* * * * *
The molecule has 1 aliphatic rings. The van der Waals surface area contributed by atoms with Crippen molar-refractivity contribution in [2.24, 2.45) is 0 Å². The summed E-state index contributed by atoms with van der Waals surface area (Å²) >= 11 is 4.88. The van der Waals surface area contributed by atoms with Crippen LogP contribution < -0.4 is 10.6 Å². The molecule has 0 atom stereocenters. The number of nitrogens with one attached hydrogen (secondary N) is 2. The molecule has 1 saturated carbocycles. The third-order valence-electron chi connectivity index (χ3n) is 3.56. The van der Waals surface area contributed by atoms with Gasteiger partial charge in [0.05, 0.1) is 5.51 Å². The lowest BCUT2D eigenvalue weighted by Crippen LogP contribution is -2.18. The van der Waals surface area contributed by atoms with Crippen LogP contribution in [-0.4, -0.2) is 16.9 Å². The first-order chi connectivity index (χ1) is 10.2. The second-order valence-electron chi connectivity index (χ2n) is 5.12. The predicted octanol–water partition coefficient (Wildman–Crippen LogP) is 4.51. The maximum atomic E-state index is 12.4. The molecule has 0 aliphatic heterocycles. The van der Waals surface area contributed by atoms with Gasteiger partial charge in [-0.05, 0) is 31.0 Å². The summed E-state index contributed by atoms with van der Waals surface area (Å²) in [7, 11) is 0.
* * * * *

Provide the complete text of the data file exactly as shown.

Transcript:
The molecule has 1 aliphatic rings. The van der Waals surface area contributed by atoms with Crippen molar-refractivity contribution in [2.24, 2.45) is 0 Å². The summed E-state index contributed by atoms with van der Waals surface area (Å²) >= 11 is 4.88. The van der Waals surface area contributed by atoms with Crippen LogP contribution < -0.4 is 10.6 Å². The molecule has 0 atom stereocenters. The number of nitrogens with one attached hydrogen (secondary N) is 2. The molecule has 1 saturated carbocycles. The third-order valence-electron chi connectivity index (χ3n) is 3.56. The van der Waals surface area contributed by atoms with Gasteiger partial charge in [0.05, 0.1) is 5.51 Å². The lowest BCUT2D eigenvalue weighted by Crippen LogP contribution is -2.18. The van der Waals surface area contributed by atoms with Crippen LogP contribution in [-0.4, -0.2) is 16.9 Å². The first-order chi connectivity index (χ1) is 10.2. The second-order valence-electron chi connectivity index (χ2n) is 5.12. The predicted octanol–water partition coefficient (Wildman–Crippen LogP) is 4.51. The maximum atomic E-state index is 12.4. The molecule has 0 aliphatic heterocycles. The van der Waals surface area contributed by atoms with Gasteiger partial charge in [-0.05, 0) is 31.0 Å². The summed E-state index contributed by atoms with van der Waals surface area (Å²) in [7, 11) is 0.